Master Forger Wolfgang Beltracchi Gets a Gallery Show

Wolfgang Beltracchi and his lawyer Reinhard Georg Birkenstock on the first day of his trial. (Photo: Henning Kaiser dpa/lnw)
Wolfgang Beltracchi and his lawyer Reinhard Georg Birkenstock on the first day of his trial. Photo: Henning Kaiser dpa/lnw

Art forger Wolgang Beltracchi might still have a decent chunk of time left on his prison sentence, but he’s already preparing for life outside the slammer. And in his new career, it’s his name he signs at the bottom of the paintings.

Last week, a show of Germany’s infamous fraudster opened at Galerie Christine Brügger in Bern. According to the Local, the exhibition gathers “Picassos,” ‘Ernsts,” “Matisses,” and, well, quite a few pure Beltracchis too.

Gallery owner Christine Brügger told the Berner Zeitung she was “fascinated” by the forger’s technique, and explained how she drove to his Cologne jail to offer him a show.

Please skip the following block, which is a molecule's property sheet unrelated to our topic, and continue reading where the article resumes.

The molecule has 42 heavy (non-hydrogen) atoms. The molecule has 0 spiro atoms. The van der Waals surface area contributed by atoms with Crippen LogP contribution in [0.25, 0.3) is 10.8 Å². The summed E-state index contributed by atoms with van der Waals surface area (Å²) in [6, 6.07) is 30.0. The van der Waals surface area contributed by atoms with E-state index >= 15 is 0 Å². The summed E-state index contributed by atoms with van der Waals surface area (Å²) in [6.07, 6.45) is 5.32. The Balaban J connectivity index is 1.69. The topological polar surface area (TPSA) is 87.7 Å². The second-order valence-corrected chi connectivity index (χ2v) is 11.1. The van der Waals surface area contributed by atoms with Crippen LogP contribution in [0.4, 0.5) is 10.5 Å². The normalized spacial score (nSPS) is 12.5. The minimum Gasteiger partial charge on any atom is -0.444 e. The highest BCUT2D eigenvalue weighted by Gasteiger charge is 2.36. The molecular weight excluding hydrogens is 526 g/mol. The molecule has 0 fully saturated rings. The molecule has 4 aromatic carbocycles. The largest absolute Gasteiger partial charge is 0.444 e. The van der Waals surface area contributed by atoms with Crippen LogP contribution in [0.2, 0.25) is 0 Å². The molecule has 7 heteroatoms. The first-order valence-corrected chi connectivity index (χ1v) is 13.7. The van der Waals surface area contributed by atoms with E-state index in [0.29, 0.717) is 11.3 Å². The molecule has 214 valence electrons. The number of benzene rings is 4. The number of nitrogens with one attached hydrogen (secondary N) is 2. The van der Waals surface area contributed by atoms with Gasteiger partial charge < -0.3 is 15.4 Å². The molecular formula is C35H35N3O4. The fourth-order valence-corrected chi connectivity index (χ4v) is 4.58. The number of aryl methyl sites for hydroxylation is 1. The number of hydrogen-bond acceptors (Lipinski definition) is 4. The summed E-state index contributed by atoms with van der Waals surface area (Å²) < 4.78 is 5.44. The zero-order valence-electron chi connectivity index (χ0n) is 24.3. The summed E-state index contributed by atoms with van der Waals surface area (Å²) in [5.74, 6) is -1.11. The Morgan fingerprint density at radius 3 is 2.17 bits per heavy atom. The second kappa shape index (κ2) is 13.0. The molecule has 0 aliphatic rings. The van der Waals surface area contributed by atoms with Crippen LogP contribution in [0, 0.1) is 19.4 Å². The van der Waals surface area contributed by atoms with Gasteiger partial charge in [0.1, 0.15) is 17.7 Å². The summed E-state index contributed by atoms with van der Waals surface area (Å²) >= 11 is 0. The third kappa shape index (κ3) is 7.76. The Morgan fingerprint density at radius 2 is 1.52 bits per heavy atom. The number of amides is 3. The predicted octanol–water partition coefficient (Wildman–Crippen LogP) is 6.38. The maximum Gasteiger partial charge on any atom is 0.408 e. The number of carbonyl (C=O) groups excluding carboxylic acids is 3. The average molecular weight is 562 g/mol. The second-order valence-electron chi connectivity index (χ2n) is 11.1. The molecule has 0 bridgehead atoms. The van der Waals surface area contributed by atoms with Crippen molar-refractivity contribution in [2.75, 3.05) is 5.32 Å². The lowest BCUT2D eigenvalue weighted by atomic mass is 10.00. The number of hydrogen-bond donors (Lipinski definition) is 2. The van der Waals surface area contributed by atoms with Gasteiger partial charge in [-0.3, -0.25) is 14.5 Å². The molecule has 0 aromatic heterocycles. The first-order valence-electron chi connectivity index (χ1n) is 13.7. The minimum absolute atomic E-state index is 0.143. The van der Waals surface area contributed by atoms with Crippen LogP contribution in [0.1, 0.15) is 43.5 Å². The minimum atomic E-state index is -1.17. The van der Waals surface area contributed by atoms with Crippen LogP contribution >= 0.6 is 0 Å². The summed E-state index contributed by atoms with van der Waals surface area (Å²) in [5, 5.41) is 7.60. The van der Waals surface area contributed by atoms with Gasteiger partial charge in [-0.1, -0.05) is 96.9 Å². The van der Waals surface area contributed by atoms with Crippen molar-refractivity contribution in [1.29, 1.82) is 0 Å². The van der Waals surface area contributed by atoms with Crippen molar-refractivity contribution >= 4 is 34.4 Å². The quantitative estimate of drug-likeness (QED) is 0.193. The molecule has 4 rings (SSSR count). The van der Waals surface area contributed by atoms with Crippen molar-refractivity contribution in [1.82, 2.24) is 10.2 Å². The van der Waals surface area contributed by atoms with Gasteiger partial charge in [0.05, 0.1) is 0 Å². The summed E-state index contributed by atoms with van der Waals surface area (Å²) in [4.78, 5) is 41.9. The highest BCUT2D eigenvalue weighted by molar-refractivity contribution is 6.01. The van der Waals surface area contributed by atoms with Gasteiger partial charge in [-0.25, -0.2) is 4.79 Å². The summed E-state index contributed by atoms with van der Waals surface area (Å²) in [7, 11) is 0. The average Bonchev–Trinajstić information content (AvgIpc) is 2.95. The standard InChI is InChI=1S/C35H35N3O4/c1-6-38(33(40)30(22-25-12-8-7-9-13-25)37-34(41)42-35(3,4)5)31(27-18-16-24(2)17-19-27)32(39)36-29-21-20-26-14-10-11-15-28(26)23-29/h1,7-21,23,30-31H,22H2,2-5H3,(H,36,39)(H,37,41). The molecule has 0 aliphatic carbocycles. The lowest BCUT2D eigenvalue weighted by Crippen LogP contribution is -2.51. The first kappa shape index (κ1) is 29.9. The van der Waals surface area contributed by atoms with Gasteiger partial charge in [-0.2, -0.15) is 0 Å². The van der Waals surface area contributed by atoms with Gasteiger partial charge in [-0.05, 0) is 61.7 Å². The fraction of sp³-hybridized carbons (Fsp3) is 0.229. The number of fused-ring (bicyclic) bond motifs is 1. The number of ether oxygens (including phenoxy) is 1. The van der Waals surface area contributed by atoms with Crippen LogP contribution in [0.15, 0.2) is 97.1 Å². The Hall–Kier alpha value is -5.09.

“I thought that was very brave,” the forger told the Swiss newspaper, “I spontaneously said yes.”

Beltracchi and his wife forged an estimated 300 works over a 35-year period (see “What You Need to Know about Master Forger Wolfgang Beltracchi’s Latest Antics”). He was found out when experts spotted anachronistic pigments in one of his forgeries and was sentenced to six years in jail in 2011.

Beltracchi hopes his new career will help set his life back on track, after he is released next January. So far things are looking pretty good: according to the Berner Zeitung, one of the collages in the show comes with a $148,151 price tag.

He wouldn’t be the first forger to successfully go legit. Once uncovered, several high-profile fraudsters have made a career out of their artistic skills. John Myatts—once dubbed “the biggest art fraud of the 20th century” by Scotland Yard—is now producing “legitimate fakes,” which can fetch up to £15,000 a pop. And recently bidders fiercely fought over drawings by forger Eric Hebborn (see “Master Forger’s Drawings Spur Bidding Frenzy”).

Gallerist Brügger is convinced of Beltracchi’s talent. “Such a painting belongs in a museum,” she said of the aforementioned collage. The irony, of course, is that, in all likelihood, several of his masterpieces already are in museums, lying unsuspected.


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